Epiphyte metapopulation persistence after drastic habitat decline and low tree regeneration: time-lags and effects of conservation actions.

Published online
10 Apr 2013
Content type
Journal article
Journal title
Journal of Applied Ecology

Johansson, V. & Ranius, T. & Snäll, T.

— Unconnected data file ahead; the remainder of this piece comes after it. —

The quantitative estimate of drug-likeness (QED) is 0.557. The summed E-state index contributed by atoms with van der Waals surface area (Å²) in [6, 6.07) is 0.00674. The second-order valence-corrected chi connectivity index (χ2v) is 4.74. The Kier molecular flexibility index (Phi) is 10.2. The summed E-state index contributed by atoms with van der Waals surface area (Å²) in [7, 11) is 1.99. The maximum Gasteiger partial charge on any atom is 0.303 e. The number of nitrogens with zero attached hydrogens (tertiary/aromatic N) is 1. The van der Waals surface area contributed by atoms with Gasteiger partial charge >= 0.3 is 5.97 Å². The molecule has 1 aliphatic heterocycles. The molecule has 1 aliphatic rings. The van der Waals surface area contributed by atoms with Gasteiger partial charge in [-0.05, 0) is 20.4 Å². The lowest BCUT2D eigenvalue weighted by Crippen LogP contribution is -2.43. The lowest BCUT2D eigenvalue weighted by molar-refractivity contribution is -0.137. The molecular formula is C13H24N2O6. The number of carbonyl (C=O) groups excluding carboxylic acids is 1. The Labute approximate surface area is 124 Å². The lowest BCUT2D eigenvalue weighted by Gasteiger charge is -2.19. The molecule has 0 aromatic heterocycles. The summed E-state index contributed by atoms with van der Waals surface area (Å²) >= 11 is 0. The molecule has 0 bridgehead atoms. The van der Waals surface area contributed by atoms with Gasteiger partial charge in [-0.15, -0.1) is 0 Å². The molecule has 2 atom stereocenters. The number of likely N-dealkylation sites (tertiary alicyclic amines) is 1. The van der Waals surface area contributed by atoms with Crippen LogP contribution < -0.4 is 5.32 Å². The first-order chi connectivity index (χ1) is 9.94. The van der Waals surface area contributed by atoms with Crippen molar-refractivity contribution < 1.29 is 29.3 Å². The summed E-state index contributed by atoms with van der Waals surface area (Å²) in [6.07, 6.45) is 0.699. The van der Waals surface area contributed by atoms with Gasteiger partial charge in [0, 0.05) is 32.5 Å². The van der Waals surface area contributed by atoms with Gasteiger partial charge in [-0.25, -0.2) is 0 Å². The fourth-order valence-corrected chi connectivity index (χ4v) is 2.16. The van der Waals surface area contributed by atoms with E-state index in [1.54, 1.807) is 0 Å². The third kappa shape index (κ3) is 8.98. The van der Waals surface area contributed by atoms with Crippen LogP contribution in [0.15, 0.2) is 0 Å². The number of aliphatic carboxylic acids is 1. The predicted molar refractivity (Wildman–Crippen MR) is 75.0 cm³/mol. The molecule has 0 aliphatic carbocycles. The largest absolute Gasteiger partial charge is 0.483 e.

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Old trees have declined in Europe due to agricultural intensification and forestry. For shade-intolerant epiphytic species occurring on old trees in semi-open landscapes, host tree numbers have further decreased because of shading by developing secondary woodland. Moreover, in this habitat, regeneration that could replace the extant old trees is low. This suggests that epiphytic species associated with old trees are declining. However, for species with low extinction rates, the decline may be slow and hard to elucidate. We investigated the persistence of five old-oak-associated epiphytic lichens with different traits by simulating metapopulation dynamics using Bayesian incidence function models for dynamic landscapes. With an oak-rich landscape as a reference, we investigated effects of (i) drastic habitat decline, (ii) conservation actions such as clearing around trees or increased regeneration rate, (iii) low tree regeneration and (iv) clearing and increased regeneration after 100 years of low regeneration. After drastic habitat decline, the number of occupied trees continued to decrease, displaying long time-lags before reaching new metapopulation equilibriums. Lichen extinction risks increased with decreasing habitat and were highest for species that only colonise very old trees or have large dispersal propagules. In landscapes with low tree densities, conservation actions had only minor effects on lichen extinction risks. Low tree regeneration rates increased lichen extinction risks, but species declines were slow. Conservation actions that increased regeneration after 100 years of low regeneration decreased the extinction risks to very low levels. Synthesis and applications. Due to low rates of local extinction, epiphytes display long time-lags to reach new equilibriums after habitat loss. Thus, we should expect ongoing declines in epiphyte metapopulations in landscapes where old trees have recently declined. Slow extinction gives an opportunity to improve persistence by conservation actions, but the success depends on species traits and the current density of old trees. In landscapes with many old but few young trees, epiphytes may persist if conservation actions quickly address the need to increase tree regeneration rates. The best conservation approach for long-term persistence of epiphytic lichens is to ensure regular tree regeneration in landscapes with a current high density of old trees.

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